6-Step Minimalist Checklist

by Inês Morais
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Enjoying life with less sounds appealing especially in a world sunk in a system that brainwashes you into thinking that the key to happiness is to have more.

Minimalism is all about giving absolute attention to the concept of less so you improve your physical space and your mind.

To get on board with the minimalist ideas and to take advantage of the benefits it may bring, follow the steps on our minimalist checklist and use it as an introduction to minimalism (you can aid this checklist with the 30 days minimalist challenge).

Evaluation

minimalist checklist
Photo by Anomaly

Why do you feel the need to declutter? Is it because you simply have too much stuff or because you are moving out and can’t cope with having to move so much stuff around? Or is it because you feel like clutter is taking a toll on you?

There are many reasons behind changing lifestyles, and the first step towards minimalist – as for many other things – is to be self-aware and understand why you feel like decluttering is the answer to whatever may be troubling you.

Stuff

Here, we’ll address both physical and emotional ‘stuff’. Look around you – look around your house, your office, your relationships, and your mind. Make sure you are fully aware of the things you own. Look at all the things that you use and don’t use, the ones that were shoved in a drawer because they’re broken or you no longer like them. Look for the things you still like but don’t seem to fit in any occasion.

Make sure you’re also aware of the relationships you maintain with people around you. It’s important to think about the people that are in your life and what you can offer each other. Finally, think about the relationship you maintain with yourself – make sure you are aware of the state of your mind.

Want vs Need

Learn the difference between want and need. This one is important – and it will be incredibly useful when becoming aware of your space.

We were made to think that wanting is an important factor in buying things because having what we want will make us happy. Well, it’s not quite true. According to minimalist principles, happiness comes more easily from having the things we need rather than the things we want. This principle applies to the process of decluttering. Understanding the difference between want and need will make your job a lot easier because the things you need are far less than the things you want – or, in most cases, wanted.

The things you need are always by your side while the things you want will eventually be set aside. In other words, the things you need are, essentially, the things that mean something to you – something associated with a happy memory or a loved one – whereas the things you want are just things that you should let go. Yes, let go – if they don’t ‘spark joy’ (in the words of Marie Kondo), then you have to let go because you don’t need them.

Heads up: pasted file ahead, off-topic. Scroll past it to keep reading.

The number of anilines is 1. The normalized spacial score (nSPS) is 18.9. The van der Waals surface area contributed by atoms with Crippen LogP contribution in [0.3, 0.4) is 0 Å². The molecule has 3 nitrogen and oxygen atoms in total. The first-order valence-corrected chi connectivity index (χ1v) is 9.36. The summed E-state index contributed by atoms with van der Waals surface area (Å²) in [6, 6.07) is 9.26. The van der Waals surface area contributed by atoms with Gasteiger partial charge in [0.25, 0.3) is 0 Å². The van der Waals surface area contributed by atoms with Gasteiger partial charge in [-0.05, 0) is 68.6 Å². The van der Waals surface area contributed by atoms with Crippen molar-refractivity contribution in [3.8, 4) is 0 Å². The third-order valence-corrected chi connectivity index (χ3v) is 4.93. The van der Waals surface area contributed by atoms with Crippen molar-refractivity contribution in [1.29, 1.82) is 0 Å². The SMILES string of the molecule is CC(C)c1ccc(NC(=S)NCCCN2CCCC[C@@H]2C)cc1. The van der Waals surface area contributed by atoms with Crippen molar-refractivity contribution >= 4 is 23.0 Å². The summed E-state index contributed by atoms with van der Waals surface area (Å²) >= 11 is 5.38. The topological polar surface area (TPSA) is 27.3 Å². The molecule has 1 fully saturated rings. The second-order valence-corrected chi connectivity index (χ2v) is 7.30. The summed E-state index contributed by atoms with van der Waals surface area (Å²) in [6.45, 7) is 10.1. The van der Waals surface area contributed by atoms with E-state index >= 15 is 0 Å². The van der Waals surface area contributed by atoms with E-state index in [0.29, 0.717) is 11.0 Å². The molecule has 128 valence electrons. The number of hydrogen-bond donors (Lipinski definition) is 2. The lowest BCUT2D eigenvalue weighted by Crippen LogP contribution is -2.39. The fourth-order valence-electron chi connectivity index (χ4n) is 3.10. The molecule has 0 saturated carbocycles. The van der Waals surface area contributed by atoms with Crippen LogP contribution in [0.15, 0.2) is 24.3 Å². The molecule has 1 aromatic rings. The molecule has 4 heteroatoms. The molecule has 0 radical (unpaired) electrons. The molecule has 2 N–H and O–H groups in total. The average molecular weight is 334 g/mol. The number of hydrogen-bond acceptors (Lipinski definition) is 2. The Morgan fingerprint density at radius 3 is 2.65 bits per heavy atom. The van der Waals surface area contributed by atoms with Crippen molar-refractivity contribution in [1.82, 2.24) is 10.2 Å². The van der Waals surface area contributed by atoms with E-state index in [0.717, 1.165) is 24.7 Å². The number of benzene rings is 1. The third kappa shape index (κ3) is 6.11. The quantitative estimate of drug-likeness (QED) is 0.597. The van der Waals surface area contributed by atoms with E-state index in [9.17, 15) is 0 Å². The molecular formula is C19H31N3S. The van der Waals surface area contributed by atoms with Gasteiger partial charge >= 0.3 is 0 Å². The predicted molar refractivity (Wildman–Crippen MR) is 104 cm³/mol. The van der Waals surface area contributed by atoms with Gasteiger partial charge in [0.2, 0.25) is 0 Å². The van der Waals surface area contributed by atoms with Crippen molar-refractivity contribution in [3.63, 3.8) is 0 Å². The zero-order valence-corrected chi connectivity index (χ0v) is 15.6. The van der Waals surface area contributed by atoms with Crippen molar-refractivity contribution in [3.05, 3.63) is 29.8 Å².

Owning only the things you need will make room for your mind to expand and walk away from patterns of consumerism. Moreover, it will improve your life in the sense that tidying up won’t be so difficult anymore.

Declutter step by step

After all the thinking of the first two steps, let’s move on to the action.

Decluttering isn’t an easy process, especially if you’re surrounded by clutter. Starting is quite simple because there’s that first pump of motivation that takes all the way to end of the process – the feeling of accomplishment. Yet, once you begin to open drawers, closets, and cabinets, that pump fades and you give in to the new feeling of difficulty and that pinch of fright that comes from facing the reality of simply owning too much stuff.

So, if you really want to become a minimalist and clear out your space, go step by step. Choose a part of the house – it can be a whole (small) room or just a drawer – and declutter it. The feeling of accomplishment will be there at the end, and then you can plan which part of your life you are going to declutter.

Simplify your days

Minimalist Checklist
Photo by Kelly Sikkema

Scheduling the everyday tasks is relaxing for those of us who are organized at nature, however, it can become a source of stress if your schedule is always full. Maintain only those events that are important on your schedule. Keep an eye for parties you could cancel, meetings you don’t really have to attend or free-time activities that only consuming your time and don’t bring any joy.

It’s important to remember that you don’t have to prove anything to anyone, so feel free to use your time in a way that makes you satisfied with yourself without always thinking about what others might prefer you to do. In fact, go ahead and add a ‘me time’ activity in your schedule – here, you’re absolutely free to do whatever makes you feel good, be it painting, running, taking a walk or simply relax on the couch watching that movie you’ve been meaning to watch for months. It’s your time – it’s up to you to simplify it.

Be in charge of your life

Although this sounds too much like a self-help phrase, minimalism is about being in charge of your life, in a way. It’s easy to get tangled in the complexity of the modern world. It only takes a few seconds to fill your daily schedule with meaningless tasks; it only takes a few minutes to get your cluttered house in a giant mess; it only takes a few wrong words to drive a really good friend away.

And that, dear reader, will make you stress for hours, days, months, even years, in the worst-case scenario. Be in charge – less stuff and less stress equals more time and more freedom. Follow our minimalist checklist and enjoy the beauty of a life based on less.

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